A recent critical analysis of biologically active molecules and reactions most often used for their preparation suggests that fraction of saturated carbons and presence of chiral centers correlate with success as a compound moves from discovery, through clinical trials to an approved drug. About a third of the compounds had at least one chiral center. In addition, practical aspects of manufacturing still need to be addressed to market a cost effective drug. Thus discovery of fundamentally new catalytic reactions, especially enantioselective ones, showing high turnover frequencies (i.e., substrate/ catalyst/unit time), that use readily available precursors, will have a significant impact on medicinal and process chemistry. Through an approach that relies heavily on mechanistic insights we strive to discover new enantioselective reactions of alkenes and alkynes. For example, use of low-valent chiral (L*)cobalt complexes has enabled heterodimerization between a broad range of 1,3-dienes, and, ethylene and alkyl acrylates, which are feedstock materials. The products of these reactions are synthetically valuable chiral 1,4-skipped dienes (produced in >90% yield and ee) which can be turned into pharmaceutically relevant classes of compounds. Examples cited include anti-microbial and anti-tumor and antifungal agents, GABA analogs, and metalloproteinase inhibitors. On-going mechanistic studies strongly suggest the intermediacy of a cationic {[P~P)Co(L)]+}X? species in these exceptionally selective C-C bond-forming reactions that proceed under ambient conditions. Most remarkably, we recently (2018/2019) found that the chiral cationic Co(I) complexes with custom-designed ligands catalyze enantioselective [2+2]-additions of alkynes and vinyl-X derivatives, opening, arguably, the best route to enantiopure 3-substituted cyclobutenes, potential precursors other valuable compounds. In sharp contrast to 1,3-dienes, 1,3-enynes form, initially, vinylcyclobutenes and then, in a tandem fashion, highly functionalized cyclobutanes with an all-carbon quaternary centers. Such reactions are highly efficient and uncommon. Preliminary results also indicate that chiral cationic Co(I)-complexes catalyze at least 4 other types of reactions (hydroboration, hydroacylation and hydrosilylation of prochiral 1,3-dienes, and, cyclizaion/HV of 1,6- enynes). We plan to explore how many of the combinations of reactions can be run in tandem, in attempts to exploit the full potential of the new cobalt chemistry in organic syntheis. Historically some of the reactions we work on had been carried out using precious metals. We expect, when fully devloped, cobalt (which is 100 to 200 time cheaper than Rh for example), will be able to catalyze some of these basic reactions. The interdisciplinary nature of the work proposed here provides outstanding opportunities to train future scientists at every level of their education.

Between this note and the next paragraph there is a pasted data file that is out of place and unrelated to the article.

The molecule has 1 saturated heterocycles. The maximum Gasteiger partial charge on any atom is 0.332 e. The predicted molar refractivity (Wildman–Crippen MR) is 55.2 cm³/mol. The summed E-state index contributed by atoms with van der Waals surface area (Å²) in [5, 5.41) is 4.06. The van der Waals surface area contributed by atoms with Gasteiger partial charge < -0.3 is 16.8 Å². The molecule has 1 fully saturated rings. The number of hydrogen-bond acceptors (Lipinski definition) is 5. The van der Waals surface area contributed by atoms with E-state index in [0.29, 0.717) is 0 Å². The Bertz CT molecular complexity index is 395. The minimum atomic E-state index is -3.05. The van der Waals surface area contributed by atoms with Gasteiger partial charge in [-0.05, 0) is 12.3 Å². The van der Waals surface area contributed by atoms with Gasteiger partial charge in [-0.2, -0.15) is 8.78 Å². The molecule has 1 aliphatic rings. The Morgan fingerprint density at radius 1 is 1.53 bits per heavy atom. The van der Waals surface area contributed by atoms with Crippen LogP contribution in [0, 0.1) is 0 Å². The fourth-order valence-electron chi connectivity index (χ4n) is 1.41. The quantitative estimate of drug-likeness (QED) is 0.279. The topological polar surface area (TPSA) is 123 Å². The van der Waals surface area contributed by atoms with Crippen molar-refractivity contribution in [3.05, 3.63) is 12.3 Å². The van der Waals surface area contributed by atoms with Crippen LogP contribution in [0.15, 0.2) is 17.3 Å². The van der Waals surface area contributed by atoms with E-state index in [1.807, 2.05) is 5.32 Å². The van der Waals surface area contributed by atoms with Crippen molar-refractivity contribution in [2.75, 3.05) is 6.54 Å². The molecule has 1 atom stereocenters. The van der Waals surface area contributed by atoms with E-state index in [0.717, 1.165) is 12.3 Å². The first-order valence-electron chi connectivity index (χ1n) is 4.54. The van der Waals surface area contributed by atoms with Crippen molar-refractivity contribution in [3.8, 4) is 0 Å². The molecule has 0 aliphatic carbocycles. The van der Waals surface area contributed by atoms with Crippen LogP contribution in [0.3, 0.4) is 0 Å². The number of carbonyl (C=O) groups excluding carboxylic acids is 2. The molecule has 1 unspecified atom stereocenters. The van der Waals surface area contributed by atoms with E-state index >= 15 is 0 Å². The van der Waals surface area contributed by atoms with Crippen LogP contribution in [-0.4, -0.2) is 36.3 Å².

Public Health Relevance

The proposed research will provide powerful tools for the synthesis of pharmaceutically relevant compounds and their congeners from readily available alkenes, 1,3-dienes, enynes, and alkynes. Since highly catalytic reactions and readily available precursors are involved in the proposed new processes, successful conclusion of this project will also add to our repertoire of benign synthetic methods useful for large scale manufacture of useful pharmaceutical intermediates. This effort, if successful, will deliver tangible economic and environmental benefits; we hope that the discoveries made will shorten the considerable distance between the conceptualization of a molecule as a drug candidate and its large-scale synthesis.

National Institute of Health (NIH)
National Institute of General Medical Sciences (NIGMS)
Unknown (R35)
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Special Emphasis Panel (ZRG1)
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Yang, Jiong
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Ohio State University
Schools of Arts and Sciences
United States
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